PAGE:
Bankers see rise of mobile pay and agency business
KBA links the move to changing customer trends and rate-capping law
Banks are likely to keep shifting their business to agency banking and mobile payments as they adapt to a new way of doing business in the wake of tougher legislation and shifting customer habits, an industry lobby has said.
Kenyabankers Association (KBA) chief executive Habil Olaka, speaking on NTV yesterday, said the industry is also heading to a scenario where more payments will be made in
real time, with customers no longer willing to wait for days for their payments to be processed. “We can’t discount the role that M-pesa has played in facilitating banks to be able to ride onto the mobile banking wave. From where I sit, we are going to have more of that,” said Mr Olaka.
Lenders have moved towards alternative banking channels as they look to cut costs in order to
protect their bottom lines in the wake of the rate cap law which came into force in August 2016. Banks’ interest income from customer loans fell by Sh26 billion in the first six months of this year to Sh140 billion, indicating a need for the lenders to diversify their income streams in the face of a changing market.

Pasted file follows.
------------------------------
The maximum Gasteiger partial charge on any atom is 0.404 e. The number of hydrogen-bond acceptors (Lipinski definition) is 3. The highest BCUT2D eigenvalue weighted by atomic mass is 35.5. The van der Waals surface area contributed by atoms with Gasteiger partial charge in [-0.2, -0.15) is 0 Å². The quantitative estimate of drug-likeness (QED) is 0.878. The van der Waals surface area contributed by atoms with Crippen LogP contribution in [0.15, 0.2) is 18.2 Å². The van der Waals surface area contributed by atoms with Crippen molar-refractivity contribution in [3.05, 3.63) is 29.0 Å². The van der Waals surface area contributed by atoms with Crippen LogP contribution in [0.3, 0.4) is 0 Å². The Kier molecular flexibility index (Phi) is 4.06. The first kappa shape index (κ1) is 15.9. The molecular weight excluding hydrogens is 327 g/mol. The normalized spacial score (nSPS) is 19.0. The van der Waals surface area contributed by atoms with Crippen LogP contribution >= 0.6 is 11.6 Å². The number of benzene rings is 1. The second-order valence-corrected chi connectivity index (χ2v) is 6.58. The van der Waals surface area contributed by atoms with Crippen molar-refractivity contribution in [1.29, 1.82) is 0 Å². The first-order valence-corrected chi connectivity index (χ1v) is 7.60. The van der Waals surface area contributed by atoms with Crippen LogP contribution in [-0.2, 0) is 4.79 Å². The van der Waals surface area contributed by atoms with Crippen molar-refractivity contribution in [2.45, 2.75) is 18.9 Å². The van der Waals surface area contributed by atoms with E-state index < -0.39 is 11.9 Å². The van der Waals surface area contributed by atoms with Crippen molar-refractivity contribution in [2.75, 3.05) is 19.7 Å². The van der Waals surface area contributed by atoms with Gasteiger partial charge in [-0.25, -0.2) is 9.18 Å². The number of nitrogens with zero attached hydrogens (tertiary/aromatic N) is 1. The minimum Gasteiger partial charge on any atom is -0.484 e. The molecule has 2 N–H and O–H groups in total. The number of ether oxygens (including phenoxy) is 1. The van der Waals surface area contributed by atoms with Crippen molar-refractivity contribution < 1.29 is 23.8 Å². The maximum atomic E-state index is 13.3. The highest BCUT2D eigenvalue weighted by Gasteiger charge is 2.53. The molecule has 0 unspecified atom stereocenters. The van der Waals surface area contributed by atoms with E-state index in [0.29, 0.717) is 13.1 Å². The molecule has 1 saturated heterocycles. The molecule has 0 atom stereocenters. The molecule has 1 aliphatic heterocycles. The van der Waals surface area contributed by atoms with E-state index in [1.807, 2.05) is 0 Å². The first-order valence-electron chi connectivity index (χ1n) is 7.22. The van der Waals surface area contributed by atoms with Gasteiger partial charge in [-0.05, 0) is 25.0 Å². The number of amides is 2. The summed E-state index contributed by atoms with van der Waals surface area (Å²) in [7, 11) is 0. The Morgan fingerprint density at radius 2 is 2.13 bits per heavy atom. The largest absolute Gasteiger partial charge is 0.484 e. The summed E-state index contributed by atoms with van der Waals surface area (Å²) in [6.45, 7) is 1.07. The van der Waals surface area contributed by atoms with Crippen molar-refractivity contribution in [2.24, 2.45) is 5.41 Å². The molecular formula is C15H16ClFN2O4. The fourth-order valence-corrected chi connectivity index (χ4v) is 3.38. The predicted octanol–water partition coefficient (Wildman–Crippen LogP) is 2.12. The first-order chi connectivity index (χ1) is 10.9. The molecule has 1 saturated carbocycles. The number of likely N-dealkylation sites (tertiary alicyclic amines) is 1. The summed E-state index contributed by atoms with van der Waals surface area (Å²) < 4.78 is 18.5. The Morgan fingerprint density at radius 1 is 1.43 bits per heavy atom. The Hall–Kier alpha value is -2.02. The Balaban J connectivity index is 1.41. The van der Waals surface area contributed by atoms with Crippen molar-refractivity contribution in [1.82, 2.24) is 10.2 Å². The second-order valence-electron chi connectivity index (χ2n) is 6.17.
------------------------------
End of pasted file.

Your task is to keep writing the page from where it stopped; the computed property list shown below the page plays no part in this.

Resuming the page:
Last month, Equity Bank, Kenya’s biggest lender by customers, said it was closing some of its automated teller machines (ATMS) as it shifts to agency and mobile banking in a fresh cost-cutting strategy.
“The entire banking community is volatile, and therefore it is inevitable that there will be a change in the way banks operate,” said Patrick Obath, a director in the Kenya chapter of the International Chamber of Commerce.
Banks have also looked to claim a larger slice of the mobile money payments space. In February, KBA launched an interbank money transfer platform, Pesalink, which by early August had transacted about Sh8 billion.
“Pesalink is a product that came into the market to facilitate banks to be able to transfer in real time money from account-toaccount and person-to-person. I can see that product evolve to include person-to-business, person-to-government and in real time,” said Mr Olaka.